ORIGINAL ARTICLE — A story in the Los Angeles Times tries to put recent reports about suicide during the current financial crisis into perspective, concluding that “economic hard times may simply shine a brighter light on suicides even if there’s not much change in rate.”
“Suicides are rarely if ever caused by just one thing,” says [psychiatrist Robert] Simon [of Georgetown University School of Medicine].
Adds [Matthew] Nock, [a psychologist at Harvard University,] “The No. 1 reason people give for making suicide attempts, pretty consistently across studies, is escape from some intolerable or humiliating situation.”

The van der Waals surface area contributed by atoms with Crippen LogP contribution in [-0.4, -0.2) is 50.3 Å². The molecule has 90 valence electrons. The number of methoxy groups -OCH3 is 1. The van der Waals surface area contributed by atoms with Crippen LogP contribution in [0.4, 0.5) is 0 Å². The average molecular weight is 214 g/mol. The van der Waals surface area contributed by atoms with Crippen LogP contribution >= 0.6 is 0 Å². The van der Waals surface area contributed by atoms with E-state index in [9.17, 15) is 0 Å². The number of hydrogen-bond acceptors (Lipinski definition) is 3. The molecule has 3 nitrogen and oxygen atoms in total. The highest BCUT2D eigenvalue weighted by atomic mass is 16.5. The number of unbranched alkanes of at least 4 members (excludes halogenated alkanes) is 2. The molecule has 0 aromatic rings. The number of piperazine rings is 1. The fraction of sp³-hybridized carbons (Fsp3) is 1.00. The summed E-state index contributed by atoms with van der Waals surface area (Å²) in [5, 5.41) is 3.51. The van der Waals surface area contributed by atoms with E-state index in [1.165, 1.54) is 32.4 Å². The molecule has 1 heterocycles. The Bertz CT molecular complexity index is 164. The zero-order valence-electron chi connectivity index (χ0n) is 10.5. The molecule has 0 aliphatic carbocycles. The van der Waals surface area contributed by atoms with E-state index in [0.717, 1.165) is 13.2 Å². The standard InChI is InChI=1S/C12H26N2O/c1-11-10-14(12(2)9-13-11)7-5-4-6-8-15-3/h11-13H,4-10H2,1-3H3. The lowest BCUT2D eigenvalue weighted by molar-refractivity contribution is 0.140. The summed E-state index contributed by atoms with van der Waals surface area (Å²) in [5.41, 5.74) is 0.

In the end, “the link between economic downturns and suicide rates is not straightforward.”
Says Brian Mishara, president of the International Assn. for Suicide Prevention and psychologist at the University of Quebec … “Ireland’s suicides soared when unemployment decreased and standards of living increased. New Zealand suicide rates increased along with economic prosperity.”
During the Great Depression, suicide rates rose dramatically. In the 1930s, suicides were the cause of nearly 16 deaths per 100,000 people, according to a 2002 report by the Institute of Medicine. “The rate hasn’t been that high since,” Nock says.
The suicide rate in the United States for the most recent year reported was 11 per 100,000, according to 2005 Suicide Data compiled annually by Dr. John McIntosh for the American Association of Suicidology.